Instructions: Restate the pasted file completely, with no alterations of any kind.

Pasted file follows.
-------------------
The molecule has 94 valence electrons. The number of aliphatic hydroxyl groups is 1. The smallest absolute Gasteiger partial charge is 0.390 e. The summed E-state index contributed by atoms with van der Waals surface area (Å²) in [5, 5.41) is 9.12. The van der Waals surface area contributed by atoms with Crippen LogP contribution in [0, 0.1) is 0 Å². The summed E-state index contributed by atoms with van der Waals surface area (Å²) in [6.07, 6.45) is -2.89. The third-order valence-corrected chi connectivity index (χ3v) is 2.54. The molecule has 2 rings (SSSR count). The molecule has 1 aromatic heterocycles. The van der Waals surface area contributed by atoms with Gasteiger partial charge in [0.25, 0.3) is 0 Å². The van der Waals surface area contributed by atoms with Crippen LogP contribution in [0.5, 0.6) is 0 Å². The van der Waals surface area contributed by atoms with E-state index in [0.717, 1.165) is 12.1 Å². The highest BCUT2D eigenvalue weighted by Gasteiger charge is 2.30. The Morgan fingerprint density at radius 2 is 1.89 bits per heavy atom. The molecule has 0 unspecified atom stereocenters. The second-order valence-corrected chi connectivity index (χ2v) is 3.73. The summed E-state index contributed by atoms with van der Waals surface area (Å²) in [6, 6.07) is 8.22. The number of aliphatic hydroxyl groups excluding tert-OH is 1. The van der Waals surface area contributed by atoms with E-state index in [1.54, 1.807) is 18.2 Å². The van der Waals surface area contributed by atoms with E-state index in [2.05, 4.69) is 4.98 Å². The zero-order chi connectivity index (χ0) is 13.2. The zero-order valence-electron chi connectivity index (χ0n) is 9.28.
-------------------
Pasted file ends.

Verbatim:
The molecule has 94 valence electrons. The number of aliphatic hydroxyl groups is 1. The smallest absolute Gasteiger partial charge is 0.390 e. The summed E-state index contributed by atoms with van der Waals surface area (Å²) in [5, 5.41) is 9.12. The van der Waals surface area contributed by atoms with Crippen LogP contribution in [0, 0.1) is 0 Å². The summed E-state index contributed by atoms with van der Waals surface area (Å²) in [6.07, 6.45) is -2.89. The third-order valence-corrected chi connectivity index (χ3v) is 2.54. The molecule has 2 rings (SSSR count). The molecule has 1 aromatic heterocycles. The van der Waals surface area contributed by atoms with Gasteiger partial charge in [0.25, 0.3) is 0 Å². The van der Waals surface area contributed by atoms with Crippen LogP contribution in [0.5, 0.6) is 0 Å². The van der Waals surface area contributed by atoms with E-state index in [0.717, 1.165) is 12.1 Å². The highest BCUT2D eigenvalue weighted by Gasteiger charge is 2.30. The Morgan fingerprint density at radius 2 is 1.89 bits per heavy atom. The molecule has 0 unspecified atom stereocenters. The second-order valence-corrected chi connectivity index (χ2v) is 3.73. The summed E-state index contributed by atoms with van der Waals surface area (Å²) in [6, 6.07) is 8.22. The number of aliphatic hydroxyl groups excluding tert-OH is 1. The van der Waals surface area contributed by atoms with E-state index in [1.54, 1.807) is 18.2 Å². The van der Waals surface area contributed by atoms with E-state index in [2.05, 4.69) is 4.98 Å². The zero-order chi connectivity index (χ0) is 13.2. The zero-order valence-electron chi connectivity index (χ0n) is 9.28.